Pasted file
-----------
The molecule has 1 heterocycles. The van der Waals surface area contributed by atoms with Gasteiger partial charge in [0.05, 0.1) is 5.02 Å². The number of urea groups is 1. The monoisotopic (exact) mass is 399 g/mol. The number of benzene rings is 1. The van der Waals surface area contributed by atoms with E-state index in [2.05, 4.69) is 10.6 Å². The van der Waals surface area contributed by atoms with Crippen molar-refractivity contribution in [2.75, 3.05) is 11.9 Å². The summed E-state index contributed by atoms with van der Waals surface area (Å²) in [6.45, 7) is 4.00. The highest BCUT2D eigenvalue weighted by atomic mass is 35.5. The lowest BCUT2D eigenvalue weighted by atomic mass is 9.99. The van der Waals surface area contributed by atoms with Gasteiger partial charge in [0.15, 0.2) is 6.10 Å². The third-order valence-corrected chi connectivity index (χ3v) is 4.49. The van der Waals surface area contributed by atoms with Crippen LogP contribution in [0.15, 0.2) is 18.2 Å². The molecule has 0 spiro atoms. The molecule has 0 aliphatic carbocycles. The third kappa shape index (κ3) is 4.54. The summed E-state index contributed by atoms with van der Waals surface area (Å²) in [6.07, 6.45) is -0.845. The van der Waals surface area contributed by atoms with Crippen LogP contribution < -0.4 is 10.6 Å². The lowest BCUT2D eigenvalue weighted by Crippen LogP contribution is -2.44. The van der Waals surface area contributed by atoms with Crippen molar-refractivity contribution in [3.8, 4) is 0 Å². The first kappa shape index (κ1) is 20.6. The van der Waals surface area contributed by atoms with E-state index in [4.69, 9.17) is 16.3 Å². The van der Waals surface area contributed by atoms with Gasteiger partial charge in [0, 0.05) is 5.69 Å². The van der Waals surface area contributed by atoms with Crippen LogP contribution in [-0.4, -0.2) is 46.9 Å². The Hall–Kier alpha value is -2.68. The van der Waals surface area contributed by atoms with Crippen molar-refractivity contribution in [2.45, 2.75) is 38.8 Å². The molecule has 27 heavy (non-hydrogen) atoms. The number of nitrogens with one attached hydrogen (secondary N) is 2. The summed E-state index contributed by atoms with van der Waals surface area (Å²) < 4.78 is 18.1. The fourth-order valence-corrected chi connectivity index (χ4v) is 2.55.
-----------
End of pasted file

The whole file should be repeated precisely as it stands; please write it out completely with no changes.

The molecule has 1 heterocycles. The van der Waals surface area contributed by atoms with Gasteiger partial charge in [0.05, 0.1) is 5.02 Å². The number of urea groups is 1. The monoisotopic (exact) mass is 399 g/mol. The number of benzene rings is 1. The van der Waals surface area contributed by atoms with E-state index in [2.05, 4.69) is 10.6 Å². The van der Waals surface area contributed by atoms with Crippen molar-refractivity contribution in [2.75, 3.05) is 11.9 Å². The summed E-state index contributed by atoms with van der Waals surface area (Å²) in [6.45, 7) is 4.00. The highest BCUT2D eigenvalue weighted by atomic mass is 35.5. The lowest BCUT2D eigenvalue weighted by atomic mass is 9.99. The van der Waals surface area contributed by atoms with Gasteiger partial charge in [0.15, 0.2) is 6.10 Å². The third-order valence-corrected chi connectivity index (χ3v) is 4.49. The van der Waals surface area contributed by atoms with Crippen LogP contribution in [0.15, 0.2) is 18.2 Å². The molecule has 0 spiro atoms. The molecule has 0 aliphatic carbocycles. The third kappa shape index (κ3) is 4.54. The summed E-state index contributed by atoms with van der Waals surface area (Å²) in [6.07, 6.45) is -0.845. The van der Waals surface area contributed by atoms with Crippen LogP contribution < -0.4 is 10.6 Å². The lowest BCUT2D eigenvalue weighted by Crippen LogP contribution is -2.44. The van der Waals surface area contributed by atoms with Crippen molar-refractivity contribution in [3.8, 4) is 0 Å². The first kappa shape index (κ1) is 20.6. The van der Waals surface area contributed by atoms with E-state index in [4.69, 9.17) is 16.3 Å². The van der Waals surface area contributed by atoms with Gasteiger partial charge in [0, 0.05) is 5.69 Å². The van der Waals surface area contributed by atoms with Crippen LogP contribution in [-0.4, -0.2) is 46.9 Å². The Hall–Kier alpha value is -2.68. The van der Waals surface area contributed by atoms with Crippen molar-refractivity contribution in [2.45, 2.75) is 38.8 Å². The molecule has 27 heavy (non-hydrogen) atoms. The number of nitrogens with one attached hydrogen (secondary N) is 2. The summed E-state index contributed by atoms with van der Waals surface area (Å²) < 4.78 is 18.1. The fourth-order valence-corrected chi connectivity index (χ4v) is 2.55.